As a country, Cancer is divided not into provinces but districts named for organs: Breast and Prostate are very populous, as are Lung, Liver, Stomach and Colon. I am in an outback called Esophagus, which is a narrow strip of territory between Piehole and Belly. It is something like the Khyber Pass: Much traveled through but largely without permanent settlements.
Here’s another thing. Very strange to say, all Cancerlanders are either visitors to the place, whether long- or short-term, or Workers serving the aforementioned Visitors. There is no indigenous population. No one is born here. All come to be in Cancerland either by fate, or professional training and inclination.
About the greeting ritual: Americans engage in the handshake, the French in the air-kiss, Germans in the hug, Japanese in the bow. This is the way it goes in Cancerland: The Visitor extends a hand, palm up, the Worker facing him or her says, Gonna pinch, then pricks one of the Visitor’s fingertips with a needle, through which two little vials of blood are drawn. These vials of blood are the equivalent of the driver’s license back home, or the Social Security card: They serve as bona fides.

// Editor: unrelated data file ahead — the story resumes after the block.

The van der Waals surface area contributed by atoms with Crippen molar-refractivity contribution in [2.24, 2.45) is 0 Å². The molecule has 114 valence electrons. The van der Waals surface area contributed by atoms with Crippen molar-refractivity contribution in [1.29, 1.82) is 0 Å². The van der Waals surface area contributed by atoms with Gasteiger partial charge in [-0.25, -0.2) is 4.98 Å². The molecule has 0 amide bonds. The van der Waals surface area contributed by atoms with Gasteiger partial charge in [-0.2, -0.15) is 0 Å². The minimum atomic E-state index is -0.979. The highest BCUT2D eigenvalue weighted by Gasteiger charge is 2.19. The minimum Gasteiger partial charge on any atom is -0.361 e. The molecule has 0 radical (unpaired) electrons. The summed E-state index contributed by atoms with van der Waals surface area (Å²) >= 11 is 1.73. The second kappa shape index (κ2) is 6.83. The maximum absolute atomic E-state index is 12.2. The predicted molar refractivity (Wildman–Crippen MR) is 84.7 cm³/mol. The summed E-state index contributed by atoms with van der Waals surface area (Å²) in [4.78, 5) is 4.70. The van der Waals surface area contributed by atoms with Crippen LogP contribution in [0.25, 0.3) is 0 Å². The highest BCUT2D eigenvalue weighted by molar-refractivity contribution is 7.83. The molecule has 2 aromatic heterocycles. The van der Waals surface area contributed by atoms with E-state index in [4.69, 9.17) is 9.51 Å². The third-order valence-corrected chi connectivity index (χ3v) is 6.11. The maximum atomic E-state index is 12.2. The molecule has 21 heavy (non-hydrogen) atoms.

The greeting ritual begins, however, with the Worker asking for the Visitor’s name and then, immediately thereafter, without any change in inflection, the Visitor’s Date of Birth. Evidently, there has been a great deal of identity theft in Cancerland, and this is the way the authorities have devised to be sure they are dealing not with one of the dozens of Peter Freundlichs who seem to be wandering about, but with yours truly, Peter Freundlich, Nine Four Forty-Six.
P.S. Visitors may ask Workers for their names but never, God forbid, their dates of birth. This would be an extreme breach of etiquette.
N.B. Workers often volunteer their names, without being asked, as a matter of bonhomie. Such announcements are frequently followed by the Cancerland Professional’s traditional, “I’m your new best friend.” There is no customary response to this. I myself sometimes say, “Uh…good. Thanks.“